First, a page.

I don’t know about the rest of the world, but in Russia the most popular SMS message is “Where are you?” But very soon that particular question is going to be irrelevant.
A few days ago Gartner published its list of the top 10 mobile applications to watch out for in 2012. First place went to Location-Based Services (LBSs).
Of course, there’s nothing new in technology that can pinpoint a mobile phone user’s location, and the whole range of services that comes with it offering information about individual users has been in the works for some time now.
But the thing is...
A few days ago one of my colleagues, who was in San Francisco listening to Bill Clinton’s keynote session at the RSA Conference, noticed on Facebook that his GPS and mobile services had gone a bit haywire. According to Google Maps, he had managed to visit Berlin, Disneyland in Florida and make it back to San Francisco all in the space of 2 minutes.
Another visitor to RSA also said that his location had been given as Disneyland in Florida for almost the whole week and that it was going to be difficult explaining to his boss what he’d been doing there instead of San Francisco :)
But on a more serious note, we are witnessing a very interesting process in human behavior. On one hand, users of mobile devices are increasingly willing to make public their exact whereabouts! I constantly see messages from my colleagues sent via Foursquare, for example, stating that they have arrived home (with a map of the town) or they are currently at some airport or other. This level of information is incomparable with the amount of personal data people used to make public. ‘Location’ used to mean the name of a town or city, but now it’s: “I’m here, right now!” to within a few meters.
On the other hand, monitoring people’s whereabouts is of more and more interest not only for law enforcement agencies but also for employers. Your employer can give you a company mobile and in return can expect to receive information about where you are, especially when you’re on a business trip. This type of tracking could even be used in legal disputes!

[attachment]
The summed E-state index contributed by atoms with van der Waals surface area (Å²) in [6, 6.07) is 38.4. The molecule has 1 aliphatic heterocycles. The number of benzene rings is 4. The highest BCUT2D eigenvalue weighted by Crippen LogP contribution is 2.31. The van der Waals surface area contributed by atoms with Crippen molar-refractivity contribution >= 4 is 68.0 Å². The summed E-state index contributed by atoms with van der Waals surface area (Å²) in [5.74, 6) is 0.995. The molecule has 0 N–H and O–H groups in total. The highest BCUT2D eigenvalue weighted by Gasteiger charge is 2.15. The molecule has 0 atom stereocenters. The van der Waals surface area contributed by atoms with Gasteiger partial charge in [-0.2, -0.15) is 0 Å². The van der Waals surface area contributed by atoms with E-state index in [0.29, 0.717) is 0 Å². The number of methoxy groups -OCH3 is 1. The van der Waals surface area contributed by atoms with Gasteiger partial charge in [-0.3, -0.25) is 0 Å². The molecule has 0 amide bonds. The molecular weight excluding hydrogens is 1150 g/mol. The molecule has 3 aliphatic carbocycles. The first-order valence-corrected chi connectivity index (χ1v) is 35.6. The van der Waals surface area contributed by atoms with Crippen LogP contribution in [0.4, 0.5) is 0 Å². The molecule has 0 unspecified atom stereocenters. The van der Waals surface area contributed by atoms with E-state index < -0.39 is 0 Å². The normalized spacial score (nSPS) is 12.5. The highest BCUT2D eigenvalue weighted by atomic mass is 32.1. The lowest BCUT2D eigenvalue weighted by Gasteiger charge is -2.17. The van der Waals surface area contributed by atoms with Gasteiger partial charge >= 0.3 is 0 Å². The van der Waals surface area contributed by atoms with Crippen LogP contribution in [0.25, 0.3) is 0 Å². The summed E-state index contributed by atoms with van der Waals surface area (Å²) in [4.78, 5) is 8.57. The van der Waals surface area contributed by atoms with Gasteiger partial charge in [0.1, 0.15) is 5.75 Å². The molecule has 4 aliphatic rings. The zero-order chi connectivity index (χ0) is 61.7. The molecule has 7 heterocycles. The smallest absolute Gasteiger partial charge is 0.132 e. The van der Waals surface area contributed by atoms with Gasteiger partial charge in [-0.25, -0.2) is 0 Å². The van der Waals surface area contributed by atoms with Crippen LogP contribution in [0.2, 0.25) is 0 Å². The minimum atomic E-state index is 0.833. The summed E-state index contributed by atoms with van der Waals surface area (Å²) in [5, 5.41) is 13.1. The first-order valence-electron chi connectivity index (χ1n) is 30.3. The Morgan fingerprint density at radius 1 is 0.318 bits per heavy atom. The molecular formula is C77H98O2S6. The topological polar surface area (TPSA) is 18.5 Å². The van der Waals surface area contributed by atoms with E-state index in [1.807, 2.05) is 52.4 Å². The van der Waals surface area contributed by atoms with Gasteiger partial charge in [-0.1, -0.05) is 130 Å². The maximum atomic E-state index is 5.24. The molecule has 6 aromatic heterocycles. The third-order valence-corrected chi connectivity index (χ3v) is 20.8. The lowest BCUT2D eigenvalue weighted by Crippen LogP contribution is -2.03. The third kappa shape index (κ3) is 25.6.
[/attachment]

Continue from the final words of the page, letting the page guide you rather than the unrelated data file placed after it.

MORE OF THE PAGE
The situation is ideal for location-based services – there are people who want to publicize their whereabouts and there are other people who want to use that information. The consequences of this can be catastrophic. Here’s just one recent story about how people can be kidnapped and murdered as a result of information made public from their smartphones and posted on Facebook and Google.
OK, you might say these are exceptions and I’m paranoid. Maybe. But it can’t be hard to imagine a situation where a husband and wife end up having an argument after tracking each other’s movements. Or what about if an employer sees that his worker is in Disneyland like the story above? You can hardly blame it all on Bill Clinton :)
The growth in these services will soon lead to such serious problems protecting your personal life that all previous problems will seem like child’s play.
If I created applications for mobile phones, I’d seriously think about an app that didn’t state my real location but a false one!I’d definitely buy it.
Or at least I’d do everything so that this type of functionality appeared in our Mobile Security product :)